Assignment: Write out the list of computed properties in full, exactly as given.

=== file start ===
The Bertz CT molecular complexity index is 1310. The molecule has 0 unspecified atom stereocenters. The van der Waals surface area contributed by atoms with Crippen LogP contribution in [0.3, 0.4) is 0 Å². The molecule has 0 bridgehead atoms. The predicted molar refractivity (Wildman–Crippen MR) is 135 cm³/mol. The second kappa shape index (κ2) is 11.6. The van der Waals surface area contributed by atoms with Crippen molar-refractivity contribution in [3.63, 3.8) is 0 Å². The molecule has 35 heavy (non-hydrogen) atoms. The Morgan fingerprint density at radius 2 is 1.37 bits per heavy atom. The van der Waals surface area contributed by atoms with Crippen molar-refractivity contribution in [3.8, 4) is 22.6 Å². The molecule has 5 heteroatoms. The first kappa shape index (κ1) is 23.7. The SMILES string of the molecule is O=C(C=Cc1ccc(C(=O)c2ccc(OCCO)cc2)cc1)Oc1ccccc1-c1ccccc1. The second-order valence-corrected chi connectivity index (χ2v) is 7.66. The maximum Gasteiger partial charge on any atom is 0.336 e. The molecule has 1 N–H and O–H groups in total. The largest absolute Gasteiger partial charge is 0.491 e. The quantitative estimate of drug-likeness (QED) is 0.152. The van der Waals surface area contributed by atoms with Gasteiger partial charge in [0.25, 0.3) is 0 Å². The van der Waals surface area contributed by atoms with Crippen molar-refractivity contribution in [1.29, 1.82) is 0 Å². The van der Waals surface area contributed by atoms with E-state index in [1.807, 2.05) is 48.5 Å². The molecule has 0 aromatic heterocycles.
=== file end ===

The Bertz CT molecular complexity index is 1310. The molecule has 0 unspecified atom stereocenters. The van der Waals surface area contributed by atoms with Crippen LogP contribution in [0.3, 0.4) is 0 Å². The molecule has 0 bridgehead atoms. The predicted molar refractivity (Wildman–Crippen MR) is 135 cm³/mol. The second kappa shape index (κ2) is 11.6. The van der Waals surface area contributed by atoms with Crippen molar-refractivity contribution in [3.63, 3.8) is 0 Å². The molecule has 35 heavy (non-hydrogen) atoms. The Morgan fingerprint density at radius 2 is 1.37 bits per heavy atom. The van der Waals surface area contributed by atoms with Crippen molar-refractivity contribution in [3.8, 4) is 22.6 Å². The molecule has 5 heteroatoms. The first kappa shape index (κ1) is 23.7. The SMILES string of the molecule is O=C(C=Cc1ccc(C(=O)c2ccc(OCCO)cc2)cc1)Oc1ccccc1-c1ccccc1. The second-order valence-corrected chi connectivity index (χ2v) is 7.66. The maximum Gasteiger partial charge on any atom is 0.336 e. The molecule has 1 N–H and O–H groups in total. The largest absolute Gasteiger partial charge is 0.491 e. The quantitative estimate of drug-likeness (QED) is 0.152. The van der Waals surface area contributed by atoms with Gasteiger partial charge in [0.25, 0.3) is 0 Å². The van der Waals surface area contributed by atoms with Crippen molar-refractivity contribution in [1.29, 1.82) is 0 Å². The van der Waals surface area contributed by atoms with E-state index in [1.807, 2.05) is 48.5 Å². The molecule has 0 aromatic heterocycles.